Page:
Months ago, we posted an article about an attempted improper budget end run on the part of Manassas city officials. This effort was spearheaded by Councilwoman Tonya Edwards, who insinuated that the Georgia Municipal Association was complicit in this attempt. Thinking it strange that the GMA would assist in such a thing, I decided to followup and ask whether GMA actually provided this advice, and if so, who provided it, and when it was provided. The backpedaling response, as usual, encouraged me to dig deeper. We’ll get to what has come to light in the past week or so as a result, but first let me describe the facts as they unfolded, and what these facts seem to imply.
Let me repeat Councilwoman Tonya Edwards’ quote from the October meeting prior to a voice vote on a resolution to shift funds around:
“We need to pass a resolution to be able to amend the budget by motion of the council instead of an ordinance. I’ve spoken with the Georgia Municipal Association at length on this subject and was advised that what we need to do is just pass a resolution stating that we can amend our city budget by motion of the council, line item, any time, you know, whenever is needed to maintain our balanced budget in the general fund.”
Clearly, the intent is to give the city access to funds to fix budget shortfalls. Also clear is the definite assertion by Councilwoman Tonya Edwards that she spoke with the GMA on the subject, at length, and was advised to just pass a resolution. These details will be very important to recall in a forthcoming post.
Next, in November, the city officials passed copies of a document to each council member, the mayor, and the newly hired city attorney. After reading this document in silence, the council voted unanimously to approve it, without ever reading it to the public. Only later, during the public comments section, when I asked it to be read aloud, did the public get to hear what the city council had already passed:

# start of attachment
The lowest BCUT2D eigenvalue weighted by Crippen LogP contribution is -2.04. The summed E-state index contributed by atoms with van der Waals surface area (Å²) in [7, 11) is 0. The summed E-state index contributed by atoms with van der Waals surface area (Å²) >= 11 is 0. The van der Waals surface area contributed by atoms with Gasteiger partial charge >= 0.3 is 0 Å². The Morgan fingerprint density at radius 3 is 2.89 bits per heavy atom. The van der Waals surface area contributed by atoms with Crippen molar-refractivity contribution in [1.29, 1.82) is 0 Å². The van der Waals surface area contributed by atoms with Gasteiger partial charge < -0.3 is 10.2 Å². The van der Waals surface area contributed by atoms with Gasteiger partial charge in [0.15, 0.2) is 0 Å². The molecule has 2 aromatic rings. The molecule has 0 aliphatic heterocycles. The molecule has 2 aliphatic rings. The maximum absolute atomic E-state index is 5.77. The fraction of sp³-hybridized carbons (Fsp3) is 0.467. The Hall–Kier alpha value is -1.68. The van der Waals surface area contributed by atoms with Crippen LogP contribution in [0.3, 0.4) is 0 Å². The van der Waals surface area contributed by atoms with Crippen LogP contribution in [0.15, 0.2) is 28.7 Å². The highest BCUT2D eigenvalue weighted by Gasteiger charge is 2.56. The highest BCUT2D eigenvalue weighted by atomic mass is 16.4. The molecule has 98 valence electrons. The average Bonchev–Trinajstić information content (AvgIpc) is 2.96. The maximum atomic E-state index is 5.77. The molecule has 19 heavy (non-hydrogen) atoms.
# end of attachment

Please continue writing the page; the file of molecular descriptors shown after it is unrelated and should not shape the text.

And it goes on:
“Be it resolved by the City council, this 14th day of November 2016 that the Charter, section 6.28 can be, and is hereby, amended to state that the City Council, by motion may make changes in the appropriations contained in the current operating budget, at any regular meeting, special or emergency meeting called for such purpose, but any additional appropriations may be made only from an existing unexpended surplus.”
Note carefully that now this resolution attempts to modify the city charter itself, not by ordinance, which requires a formal public review process, but by a resolution whose contents were specifically concealed from the public until after it had been voted on. We have obtained a copy of this document which was signed by both the mayor and the city clerk (this detail will be important later also).
Given the slimy nature by which this resolution was passed, and the attempt to use this resolution to gain access to excess funds (such as from the water enterprise fund which appears to be the city’s long-term cash cow), I decided to dig deeper. So, I sent a GORA to Councilwoman Edwards asking her to provide clarification to this latest murk: